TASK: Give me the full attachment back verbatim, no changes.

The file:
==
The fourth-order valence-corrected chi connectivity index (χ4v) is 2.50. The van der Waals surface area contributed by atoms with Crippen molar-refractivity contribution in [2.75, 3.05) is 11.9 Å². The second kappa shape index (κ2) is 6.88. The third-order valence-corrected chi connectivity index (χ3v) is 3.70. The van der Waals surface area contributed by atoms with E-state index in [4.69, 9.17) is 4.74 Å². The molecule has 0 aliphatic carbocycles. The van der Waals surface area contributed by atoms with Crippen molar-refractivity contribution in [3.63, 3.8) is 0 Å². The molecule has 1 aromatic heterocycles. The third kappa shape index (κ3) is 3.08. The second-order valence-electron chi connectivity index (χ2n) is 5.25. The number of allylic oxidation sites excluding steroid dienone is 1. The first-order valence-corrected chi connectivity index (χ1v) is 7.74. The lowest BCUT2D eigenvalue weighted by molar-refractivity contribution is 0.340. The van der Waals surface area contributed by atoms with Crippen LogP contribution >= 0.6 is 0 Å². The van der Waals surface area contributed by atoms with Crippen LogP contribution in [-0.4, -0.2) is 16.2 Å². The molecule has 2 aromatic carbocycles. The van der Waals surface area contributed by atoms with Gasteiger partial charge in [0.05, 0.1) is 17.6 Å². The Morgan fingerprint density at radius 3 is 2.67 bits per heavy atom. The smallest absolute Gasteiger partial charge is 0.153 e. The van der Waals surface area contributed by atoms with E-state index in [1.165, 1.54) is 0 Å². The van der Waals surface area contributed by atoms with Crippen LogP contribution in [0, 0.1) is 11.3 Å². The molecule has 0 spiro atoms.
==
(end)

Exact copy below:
The fourth-order valence-corrected chi connectivity index (χ4v) is 2.50. The van der Waals surface area contributed by atoms with Crippen molar-refractivity contribution in [2.75, 3.05) is 11.9 Å². The second kappa shape index (κ2) is 6.88. The third-order valence-corrected chi connectivity index (χ3v) is 3.70. The van der Waals surface area contributed by atoms with E-state index in [4.69, 9.17) is 4.74 Å². The molecule has 0 aliphatic carbocycles. The van der Waals surface area contributed by atoms with Crippen molar-refractivity contribution in [3.63, 3.8) is 0 Å². The molecule has 1 aromatic heterocycles. The third kappa shape index (κ3) is 3.08. The second-order valence-electron chi connectivity index (χ2n) is 5.25. The number of allylic oxidation sites excluding steroid dienone is 1. The first-order valence-corrected chi connectivity index (χ1v) is 7.74. The lowest BCUT2D eigenvalue weighted by molar-refractivity contribution is 0.340. The van der Waals surface area contributed by atoms with Crippen LogP contribution >= 0.6 is 0 Å². The van der Waals surface area contributed by atoms with Crippen LogP contribution in [-0.4, -0.2) is 16.2 Å². The molecule has 2 aromatic carbocycles. The van der Waals surface area contributed by atoms with Gasteiger partial charge in [0.05, 0.1) is 17.6 Å². The Morgan fingerprint density at radius 3 is 2.67 bits per heavy atom. The smallest absolute Gasteiger partial charge is 0.153 e. The van der Waals surface area contributed by atoms with E-state index in [1.165, 1.54) is 0 Å². The van der Waals surface area contributed by atoms with Crippen LogP contribution in [0, 0.1) is 11.3 Å². The molecule has 0 spiro atoms.